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think they have a very large corporation and a tremendous amount of product at stake and for them to do much more than that at this point in time would be unrealistic, I think.

The other two, both Chrysler and Ford have been watching and have been participating with us occasionally and have been sitting and waiting to see whether we could do what we claim we can with the Mod II.

Senator EVANS. Apparently, that same attitude does not prevail in Japan, where you say in your testimony that two major Japanese automobile companies, which presumably have just as much at stake in current technology and production, are moving quite rapidly. Is that accurate?

Dr. LLOYD LAWRENCE. I think it's even worse than that, Mr. Chairman. We personally right now find ourselves under a great deal of pressure from a couple of large Japanese companies who have approached us and have offered us a great deal of money to transfer this technology to Japan.

We have taken the position that this country has paid for the technology; people like yourself have supported us for a number of years, and we think this should be something to help our competitiveness and not hurt it. As long as that is possible, that is the way we are going to go with this.

Senator EVANS. So, as I understand it, two comparable automobile companies, national overall leaders—I don't know which Japanese companies they are, but I would guess they are probably some of the big ones.

Dr. LLOYD LAWRENCE. There are two major Japanese industrial firms. Neither is an automotive company. They both have manufacturing capabilities for engines.

Senator EVANS. Well, whether you put it alongside the American engine company, automobile company, or whatever, it seems to me that there are parallels in both the heat pump as you mentioned and now in this engine, that the attitude of the American company is wait and see until it's proven so there is no risk to us. And then we might be interested in doing something.

Whereas, the Japanese are saying, this is a new idea; we are trying to do something better to keep a technological edge. So we are willing to put an investment, even if there is risk. Is that a pretty fair estimate of the attitude?

Dr. LLOYD LAWRENCE. I think it really is, Mr. Chairman. Unfortunately, I do not know of a corporate entity in the United States that has national benefit as an investment criteria. In Japan it is different.

Senator EVANS. But in this case, whether the national benefit flows out of that. But it is also, I guess, they are looking at least primarily to some commercial benefit, potential commercial benefit. They just have a longer time on it, in terms of their attitudes.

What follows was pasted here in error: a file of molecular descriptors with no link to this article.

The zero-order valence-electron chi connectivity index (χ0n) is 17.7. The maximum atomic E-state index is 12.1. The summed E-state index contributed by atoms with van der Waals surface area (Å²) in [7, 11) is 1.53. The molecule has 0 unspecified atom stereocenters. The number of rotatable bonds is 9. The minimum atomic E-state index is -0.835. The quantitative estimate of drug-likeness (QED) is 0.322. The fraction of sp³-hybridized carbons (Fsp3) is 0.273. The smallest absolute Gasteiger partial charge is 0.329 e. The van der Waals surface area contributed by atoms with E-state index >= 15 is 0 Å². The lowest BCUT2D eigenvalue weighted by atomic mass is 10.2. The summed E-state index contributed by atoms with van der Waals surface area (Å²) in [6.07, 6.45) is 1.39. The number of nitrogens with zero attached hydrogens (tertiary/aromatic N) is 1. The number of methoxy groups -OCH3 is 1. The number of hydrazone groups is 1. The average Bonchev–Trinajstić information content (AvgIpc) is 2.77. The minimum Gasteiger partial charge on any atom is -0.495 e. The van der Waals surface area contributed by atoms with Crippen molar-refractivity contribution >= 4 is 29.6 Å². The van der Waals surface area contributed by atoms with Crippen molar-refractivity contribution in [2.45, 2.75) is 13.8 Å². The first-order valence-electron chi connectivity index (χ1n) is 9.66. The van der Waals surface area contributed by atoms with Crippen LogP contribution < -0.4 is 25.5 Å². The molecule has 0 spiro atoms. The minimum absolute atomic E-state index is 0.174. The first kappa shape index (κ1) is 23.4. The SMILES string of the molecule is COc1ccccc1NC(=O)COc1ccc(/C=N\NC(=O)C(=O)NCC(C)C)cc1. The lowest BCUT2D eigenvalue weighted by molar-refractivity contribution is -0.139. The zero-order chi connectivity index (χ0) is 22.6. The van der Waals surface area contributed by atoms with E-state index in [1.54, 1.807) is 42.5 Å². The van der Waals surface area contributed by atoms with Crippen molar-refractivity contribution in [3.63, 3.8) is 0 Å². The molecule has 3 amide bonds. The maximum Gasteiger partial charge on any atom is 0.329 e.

Dr. LLOYD LAWRENCE. I think that is certainly true. Senator EVANS. That is a sad commentary on our own industrial leadership, it seems to me.

Thank you very much for coming. It is interesting each year. I hope one of these years you will drive one of your cars up to the door and thumb your nose at General Motors on the way.

Dr. LLOYD LAWRENCE. It will happen.

In 19ventional techinto make this of these perature a

Thank you very much, Mr. Chairman. Senator Evans. Dr. Ridgeway? STATEMENT OF DR. STUART L. RIDGEWAY, PROGRAM MANAGER,

R&D AND ASSOCIATES Dr. RIDGEWAY. Mr. Chairman, I thank you for this opportunity to present this testimony to the subcommittee. I am Dr. Stuart Ridgeway, program manager at R&D and Associates and I will talk about this engine and its experiences in DOE.

The purpose of the Ocean Thermal Energy Program in the U.S. Government is to develop the technology to exploit enormous energy resource in tropical oceans. The temperature difference between the surface and the depths of these oceans can be used to power a heat engine to make electricity. So far the engines that use conventional technology have been far too expensive.

In 1977 the mist lift process, a new inexpensive heat engine concept to harness the OTEC resource, was introduced to the OTEC community. DOE research support of about $600,000 bore fruit in 1980-81 and the technical feasibility was demonstrated in laboratory scale experiments. Operation on the ocean resource was accomplished in a Solar Institute Research Institute supported experiment in 1983 at Ke-ahle Point, HI. However further development has ceased due to budgetary constraints.

A recent cost study shows that the mist lift powerplant will cost about $1,500 per kilowatt. This cost is competitive with the cost of a coal-fired plant with scrubbers, considerably less than that of a nuclear plant, and less than half of the costs anticipated for other OTEC schemes. Therefore, simple economics dictate that the develop should resume.